The commentators will follow you everywhere. Whether you are playing in WSOP events, cash games on the side, Phil's Poker School, online multiplayer, or in your own garage, they will be right there ready to bother you. What a relief. If those two weren't constantly yelling “Here comes the flop!” I would be completely baffled every time the dealer flips those three cards over. Thanks Left Field.
The majority of the audio clips are painfully obviously multiple clips that have been sloppily spliced together. My favorite was entirely too common: “He bets.” The announcer shouts “He” like he's calling a hockey game and “bets” comes out sounding like he's watching a chess match. Didn't anybody test this game before it hit the market?
Voice acting aside, the audio is tolerable. The shuffling of the cards, the clacking of the chips, and the background music blend pleasantly to create a fairly realistic poker mood. Then the commentators come thundering in with a largely irrelevant, oft repeated cliché and the whole ambiance is shot to hell.
The multiplayer is easily the most enjoyable mode in WSOP 2008. After a few choice clicks and a short wait, you can find yourself at a table with real people. If you enjoy poker, it would be easy to get caught up in this mode for several hours. Voice chat is available, and most of my opponents were fairly friendly. Unfortunately, since there is no real money involved, it is not uncommon to stumble across players who will push All-in every other hand. This goes back to the two most irritating things in poker.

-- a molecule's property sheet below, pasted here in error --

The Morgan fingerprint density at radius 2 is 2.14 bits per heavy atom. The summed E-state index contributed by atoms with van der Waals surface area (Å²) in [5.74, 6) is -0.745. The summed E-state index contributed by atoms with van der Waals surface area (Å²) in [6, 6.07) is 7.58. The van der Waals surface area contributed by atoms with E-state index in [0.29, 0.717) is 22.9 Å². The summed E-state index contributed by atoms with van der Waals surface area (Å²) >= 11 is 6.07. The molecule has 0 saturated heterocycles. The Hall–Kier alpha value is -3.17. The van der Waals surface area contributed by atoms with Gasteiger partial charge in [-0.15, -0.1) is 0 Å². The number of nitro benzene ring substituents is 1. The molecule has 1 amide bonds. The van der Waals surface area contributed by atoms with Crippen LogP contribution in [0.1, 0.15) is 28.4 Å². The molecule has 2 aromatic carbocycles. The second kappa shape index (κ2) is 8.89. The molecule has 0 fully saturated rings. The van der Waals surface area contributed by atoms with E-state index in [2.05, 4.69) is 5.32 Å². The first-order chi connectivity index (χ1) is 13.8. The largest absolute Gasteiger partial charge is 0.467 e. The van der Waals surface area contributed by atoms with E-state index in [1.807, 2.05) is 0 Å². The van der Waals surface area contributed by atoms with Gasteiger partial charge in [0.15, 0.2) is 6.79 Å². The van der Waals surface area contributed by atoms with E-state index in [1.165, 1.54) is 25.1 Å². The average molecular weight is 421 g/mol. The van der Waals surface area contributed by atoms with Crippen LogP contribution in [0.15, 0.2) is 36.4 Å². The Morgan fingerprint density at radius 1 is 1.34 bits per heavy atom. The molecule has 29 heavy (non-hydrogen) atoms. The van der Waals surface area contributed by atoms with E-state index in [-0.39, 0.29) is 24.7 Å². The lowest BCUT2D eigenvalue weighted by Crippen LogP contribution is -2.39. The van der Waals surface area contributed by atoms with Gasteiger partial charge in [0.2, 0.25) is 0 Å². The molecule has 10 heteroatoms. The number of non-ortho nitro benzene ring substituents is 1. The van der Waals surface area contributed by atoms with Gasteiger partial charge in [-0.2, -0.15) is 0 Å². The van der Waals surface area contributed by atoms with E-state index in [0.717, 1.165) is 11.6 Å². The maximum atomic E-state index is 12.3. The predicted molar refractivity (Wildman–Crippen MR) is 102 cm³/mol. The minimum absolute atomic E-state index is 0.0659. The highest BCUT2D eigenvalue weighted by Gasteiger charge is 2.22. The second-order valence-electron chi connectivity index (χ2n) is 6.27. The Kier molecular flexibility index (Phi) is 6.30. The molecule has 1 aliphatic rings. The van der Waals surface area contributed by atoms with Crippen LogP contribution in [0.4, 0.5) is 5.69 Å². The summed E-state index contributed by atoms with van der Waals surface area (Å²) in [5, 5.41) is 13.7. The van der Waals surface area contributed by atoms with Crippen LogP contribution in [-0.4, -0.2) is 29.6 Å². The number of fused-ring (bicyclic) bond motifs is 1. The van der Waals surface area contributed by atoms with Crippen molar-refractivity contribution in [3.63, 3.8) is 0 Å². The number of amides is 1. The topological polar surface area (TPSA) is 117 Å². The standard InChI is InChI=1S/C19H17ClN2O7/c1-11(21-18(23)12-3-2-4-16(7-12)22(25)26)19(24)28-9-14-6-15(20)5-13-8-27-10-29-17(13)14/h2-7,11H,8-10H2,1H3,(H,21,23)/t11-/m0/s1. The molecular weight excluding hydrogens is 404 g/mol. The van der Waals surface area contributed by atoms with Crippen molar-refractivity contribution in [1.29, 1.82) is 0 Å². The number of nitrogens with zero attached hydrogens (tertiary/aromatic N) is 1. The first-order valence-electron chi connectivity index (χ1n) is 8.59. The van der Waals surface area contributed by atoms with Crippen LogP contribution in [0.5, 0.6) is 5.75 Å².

The single player career mode is exciting until you begin to recognize the patterns in the AI play styles. You suddenly feel like you are playing poker against an 8-bit processor with a parity error. Victory becomes shallow and bland. If that doesn't bother you, there are plenty of chips, bracelets and pieces of furniture to collect. Oh, didn't I mention the furniture? Yes, you can unlock furniture and use it to decorate your very own garage, basement, or living room...just in case you picked up this game hoping to revisit The Sims' glory days.
I see quite enough of Phil Hellmuth's tantrums and arrogance on ESPN2. I don't need him popping onto my screen every five minutes offering me advice.
Poker is a great game. It requires intelligence, strategy, patience, and anticipation. World Series of Poker 2008: Battle for the Bracelets is not a great game. It features all the glitz and glamor of the World Series of Poker, but only a fraction of the depth of play involved.